A rare copyright win for the public – but a small one, only in Canada, and possibly temporary

It is extraordinary that within the copyright world it is accepted dogma that legal protections for this intellectual monopoly should always get stronger – creating a kind of copyright ratchet. One of the manifestations of this belief was the WIPO Copyright Treaty, signed in 1996, which extended copyright in important ways. A key element was the prohibition of any circumvention of copyright protection systems for any reason – even if it were for a legal purpose. This meant for example that if a work’s copyright had expired, it would be nonetheless illegal to access this public domain work if doing so required circumvention of any protection that had been applied. In effect, copyright term would become infinite.

In the US, the WIPO copyright treaty was implemented in the 1998 Digital Millennium Copyright Act (DMCA). The EU followed a few years later with the 2001 Information Society Directive. In Canada, it was not until 2012 that the relevant law was passed, the 2012 Copyright Modernization Act. As the Canadian copyright expert Michael Geist explains, the law was controversial, not least because of fears that it might restrict perfectly legal activities:

The classic example was that a user might be entitled to copy a portion of a chapter in a book, but if the book became an e-book with a digital lock, the publisher could use technology to stop copying that was otherwise permitted under the law. If the user sought to circumvent or by-pass the technology to assert their rights, that act of circumvention would itself become an infringement even if the underlying copying itself was permitted.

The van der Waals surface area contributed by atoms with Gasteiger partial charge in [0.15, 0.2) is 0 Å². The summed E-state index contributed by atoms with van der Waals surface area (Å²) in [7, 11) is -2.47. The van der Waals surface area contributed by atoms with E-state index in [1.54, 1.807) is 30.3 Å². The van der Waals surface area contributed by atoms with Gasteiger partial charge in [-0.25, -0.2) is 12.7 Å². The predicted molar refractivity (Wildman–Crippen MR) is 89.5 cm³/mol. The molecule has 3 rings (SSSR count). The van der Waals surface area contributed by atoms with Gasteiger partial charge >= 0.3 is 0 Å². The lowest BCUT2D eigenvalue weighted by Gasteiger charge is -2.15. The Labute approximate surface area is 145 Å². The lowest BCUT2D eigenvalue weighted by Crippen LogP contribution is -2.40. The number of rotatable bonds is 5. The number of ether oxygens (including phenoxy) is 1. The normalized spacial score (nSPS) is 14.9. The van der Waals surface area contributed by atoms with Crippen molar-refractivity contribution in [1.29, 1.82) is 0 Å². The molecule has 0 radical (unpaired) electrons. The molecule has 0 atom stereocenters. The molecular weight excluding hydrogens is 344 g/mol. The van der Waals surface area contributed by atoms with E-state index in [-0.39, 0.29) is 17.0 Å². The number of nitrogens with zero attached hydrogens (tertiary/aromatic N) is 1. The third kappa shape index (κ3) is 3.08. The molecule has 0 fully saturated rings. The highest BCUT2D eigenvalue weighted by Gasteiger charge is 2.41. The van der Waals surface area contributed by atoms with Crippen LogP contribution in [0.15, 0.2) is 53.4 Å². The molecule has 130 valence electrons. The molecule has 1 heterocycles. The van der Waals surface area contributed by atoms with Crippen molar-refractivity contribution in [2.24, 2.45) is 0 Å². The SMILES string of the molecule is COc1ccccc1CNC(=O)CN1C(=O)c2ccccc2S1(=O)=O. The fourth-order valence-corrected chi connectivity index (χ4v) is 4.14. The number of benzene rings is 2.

This issue has been at the heart of a case that has been heard in multiple Canadian courts during the last eight years. The Federal Court in Canada has just issued what Geist calls a “landmark decision” on copyright’s anti-circumvention rules, which concludes that digital locks should not “trump” fair dealing:

Rather, the two must co-exist in harmony, leading to an interpretation that users can still rely on fair dealing even in cases involving those digital locks. The decision could have enormous implications for libraries, education, and users more broadly as it seeks to restore the copyright balance in the digital world. The decision also importantly concludes that merely requiring a password does not meet the standard needed to qualify for copyright rules involving technological protection measures.

Geist’s post explains the background to the decision in more detail, and notes that the case could still be appealed. He points out that “for now the court has restored a critical aspect of the copyright balance after more than a decade of uncertainty and concern”. It is extraordinary that it has taken so long merely to achieve something as mild as “balance”. What’s even more ridiculous is that this rare win for the public only applies in Canada. In most other countries, and in general, it is still illegal to circumvent digital locks to carry out perfectly legal activities with copyright material.

Featured image by Stable Diffusion.

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